A Structured Approach to Online Discussion

Emma Lieu

Research output: ThesisDoctoral Thesis

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Abstract

Online message boards have transformed public discussion, allowing anyone with internet access to share their thoughts on a broad range of topics. While they present users with a wealth of information, online message boards currently do not provide an effective way to make sense of it. These systems are typically designed as unstructured lists of comments with no overview. This lack of structure provides little incentive for users to interact in ways that benefit the collective, resulting in poor contributions and behaviours that lower the overall quality of discussion. These problems are expected to worsen as the activity on online message boards increase.

This dissertation aims to investigate how online message boards can be designed to structure and facilitate online discussion. To start, a novel structured discussion flow is conceptualised. Each step of the discussion flow increases the affordances and information available to the user. This discussion flow is then implemented into Potluck, a working online message board. Potluck is designed to (1) have users actively participate in the discussion and express their views without social influence; (2) help users make sense of the discussion by automatically collecting and summarising similar viewpoints; and (3) add structure and encourage reflection of different viewpoints by having users recursively answer and ask questions.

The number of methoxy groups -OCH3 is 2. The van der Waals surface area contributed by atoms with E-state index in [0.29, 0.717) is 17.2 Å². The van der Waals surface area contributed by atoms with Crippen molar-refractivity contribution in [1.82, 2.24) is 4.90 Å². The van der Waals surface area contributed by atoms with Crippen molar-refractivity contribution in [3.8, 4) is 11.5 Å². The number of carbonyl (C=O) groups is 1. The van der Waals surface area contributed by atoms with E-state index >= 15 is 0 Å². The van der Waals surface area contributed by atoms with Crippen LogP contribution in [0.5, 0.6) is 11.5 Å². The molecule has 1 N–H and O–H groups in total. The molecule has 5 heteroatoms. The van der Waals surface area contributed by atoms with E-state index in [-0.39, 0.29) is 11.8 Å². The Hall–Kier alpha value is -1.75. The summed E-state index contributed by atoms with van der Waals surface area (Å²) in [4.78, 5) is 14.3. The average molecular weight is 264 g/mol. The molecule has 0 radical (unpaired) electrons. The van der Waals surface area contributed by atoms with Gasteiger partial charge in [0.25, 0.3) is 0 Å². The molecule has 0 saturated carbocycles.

This work is evaluated through three field deployments of Potluck in professional, educational, and event-based settings. Results suggest that the proposed discussion flow and system provides support for different forms of engagement; gives users a relevant overview of the discussion; encourages normatively desirable user participation; and is usable by different user groups. The studies also reveal potential applications of the system beyond online discussion to be explored in future work. Ultimately, design considerations are presented for system designers and engineers to build more effective online message boards than are currently available.
Original languageEnglish
QualificationPh.D.
Awarding Institution
  • Royal Holloway, University of London
Supervisors/Advisors
  • Watkins, Chris, Supervisor
  • Jensen, Rikke Bjerg, Supervisor
  • Hague, Matthew, Supervisor
Thesis sponsors
Award date1 Feb 2024
Publication statusUnpublished - 2024

Keywords

  • Online discussion
  • Online communities
  • Asynchronous communication
  • Social tools

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